And Paul says, it’s time to grow up.  To be mature in our faith.

    And that means love.


     The Apostle John said in his epistle: 
Those who say, “I love God,” and hate their brothers or sisters, are liars.”(1 John 4:20)


         Those are strong words – how can we dare say we love God when we fail to love those with whom we come in contact?


    Paul tells us that it is time for us to grow up.  Be mature.  Love one another.

I read an interesting article in this week’s Time magazine.  You may know that there is an effort to send a small group of people to Mars.  It is a serious venture.  The name is Mars One – and that name not only refers to the first Mars colony, but also One in terms of a one way trip.  You see, the astronauts will commit to living on Mars with no hope of ever coming back to Earth.  They have already raised millions of dollars and over 200,000 people have applied to become one-way astronauts.  Mars One has interviewed these applicants and narrowed the field to about 1,058 possible astronauts.  Eventually, they hope to send 20 explorers. 

A reporter with Time Magazine interviewed 6 of these hopeful applicants.  The reporter expected to find introverts or even social rejects.  No – they are all very sociable and they love life.  They just want to be explorers and go to Mars.

One other thing he found was a bit disturbing. 

None of the handful of would be astronauts the reporter interviewed were Christians, or in any way religious.  One applicant for the trip of Mars put it this way:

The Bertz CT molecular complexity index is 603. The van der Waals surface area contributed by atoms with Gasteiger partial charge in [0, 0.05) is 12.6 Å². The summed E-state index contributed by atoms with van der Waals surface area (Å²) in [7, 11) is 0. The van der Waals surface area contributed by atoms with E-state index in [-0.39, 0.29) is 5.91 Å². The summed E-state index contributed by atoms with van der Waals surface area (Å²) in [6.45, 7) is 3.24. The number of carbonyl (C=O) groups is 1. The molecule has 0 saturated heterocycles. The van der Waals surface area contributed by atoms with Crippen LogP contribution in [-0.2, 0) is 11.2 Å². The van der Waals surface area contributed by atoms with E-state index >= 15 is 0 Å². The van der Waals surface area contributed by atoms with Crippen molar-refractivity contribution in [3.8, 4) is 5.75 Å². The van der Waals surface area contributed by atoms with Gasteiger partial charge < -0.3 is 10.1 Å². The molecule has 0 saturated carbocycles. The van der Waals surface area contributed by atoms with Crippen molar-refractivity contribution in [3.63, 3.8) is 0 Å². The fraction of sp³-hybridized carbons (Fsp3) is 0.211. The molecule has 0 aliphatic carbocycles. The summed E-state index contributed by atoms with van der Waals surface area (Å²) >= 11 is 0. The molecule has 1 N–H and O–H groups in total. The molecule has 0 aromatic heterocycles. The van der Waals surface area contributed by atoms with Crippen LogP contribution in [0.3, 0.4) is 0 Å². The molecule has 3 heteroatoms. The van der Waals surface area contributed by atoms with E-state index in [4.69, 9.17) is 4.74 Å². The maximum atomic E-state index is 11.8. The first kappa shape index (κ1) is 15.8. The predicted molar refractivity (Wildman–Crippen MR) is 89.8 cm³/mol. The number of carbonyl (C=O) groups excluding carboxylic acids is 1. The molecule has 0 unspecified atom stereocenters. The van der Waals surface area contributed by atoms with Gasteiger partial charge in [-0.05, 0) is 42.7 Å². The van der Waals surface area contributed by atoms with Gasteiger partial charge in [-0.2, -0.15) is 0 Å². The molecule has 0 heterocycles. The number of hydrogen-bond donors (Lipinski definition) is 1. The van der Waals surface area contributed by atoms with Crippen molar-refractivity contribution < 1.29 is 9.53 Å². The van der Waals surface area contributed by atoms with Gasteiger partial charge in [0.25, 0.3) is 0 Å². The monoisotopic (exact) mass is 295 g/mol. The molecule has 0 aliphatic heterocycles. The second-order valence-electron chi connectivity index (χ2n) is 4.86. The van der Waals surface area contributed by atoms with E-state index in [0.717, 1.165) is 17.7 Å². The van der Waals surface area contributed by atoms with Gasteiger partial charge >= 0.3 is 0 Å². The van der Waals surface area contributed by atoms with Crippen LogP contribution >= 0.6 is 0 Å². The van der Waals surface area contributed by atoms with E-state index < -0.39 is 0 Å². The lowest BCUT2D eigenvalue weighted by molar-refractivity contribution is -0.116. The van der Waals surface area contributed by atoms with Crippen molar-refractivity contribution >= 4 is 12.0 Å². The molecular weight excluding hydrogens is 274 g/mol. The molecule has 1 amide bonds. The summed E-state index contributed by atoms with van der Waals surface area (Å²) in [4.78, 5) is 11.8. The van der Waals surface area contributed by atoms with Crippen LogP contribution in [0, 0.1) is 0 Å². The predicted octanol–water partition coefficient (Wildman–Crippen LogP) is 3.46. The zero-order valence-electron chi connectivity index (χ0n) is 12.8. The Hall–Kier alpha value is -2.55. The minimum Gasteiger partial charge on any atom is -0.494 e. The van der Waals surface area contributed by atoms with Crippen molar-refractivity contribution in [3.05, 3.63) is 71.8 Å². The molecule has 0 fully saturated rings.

"I’d worry about going to Mars with a religious person. 'They can be judgmental.’”


Are you telling me that the world out there sees Christians as so judgmental they wouldn’t even go on a one way trip to Mars with us?

Well yeah!  The world ought to look at us and say, “hey there goes a Christian.  They are so loving.  They are so accepting.”


They look at us and say, “Pssth, there goes a Christian – they are so judgmental.” 

Why can’t we be known for loving people? 

Because we don’t love people.

We ARE pretty judgmental when you get right down to it.

Paul says it is time for us to grow up.  When I was a child, I spoke like a child, I thought like a child, I reasoned like a child; when I became an adult, I put an end to childish ways.”

A couple of weeks ago it was wonderful to see so many scouts here.  They fixed a great breakfast.  They served as ushers and greeters.  The scouts and their families filled up the front pews.

It was great!

Now we’ve had the Boy Scouts here for a number of years.  The Cub Scout Pack is brand new. 

Not many of you will know the reason why they are here.

They are here because another church kicked them out.

The other church was angry because the national organization of the Boy Scouts of America has opened its membership to gays. 

I’ve been a Scout.  I’ve been a leader of cub scouts and boy scouts. 

Cub Scouts aren’t worried about what the national organization of scouting is or is not doing.  Most of them have no clue about their own orientation yet.  They just want to meet together in Cub Packs and they want to make crafts and they want to sing songs, and they want grow up and become Boy Scouts!

And this pack got kicked out of one church because of what the national organization did – BUT they were welcomed by a group of Grace Covenant scout leaders.

It didn’t have anything to do with gays – it had to do with kids!  It had to do with love.  Acceptance.  Welcoming.

I hope that when they grow up, what they will remember is not that one group of Christians threw them out – but that another group of Christians embraced them and welcomed them.

Jesus was once asked about the greatest commandment.  He didn’t say anything about murder.  I think that’s a big one – but it isn’t the greatest commandment.  He didn’t say anything about adultery, greed, gluttony (I’m kind of glad that one didn’t make the list).

Love – that was great commandment.  Number one – Love God.  Number two – Love Neighbors.

And by the way, you don’t get to choose who your neighbor is.  It means everyone.

Paul says it is time for us to grow up.  When I was a child, I spoke like a child, I thought like a child, I reasoned like a child; when I became an adult, I put an end to childish ways.”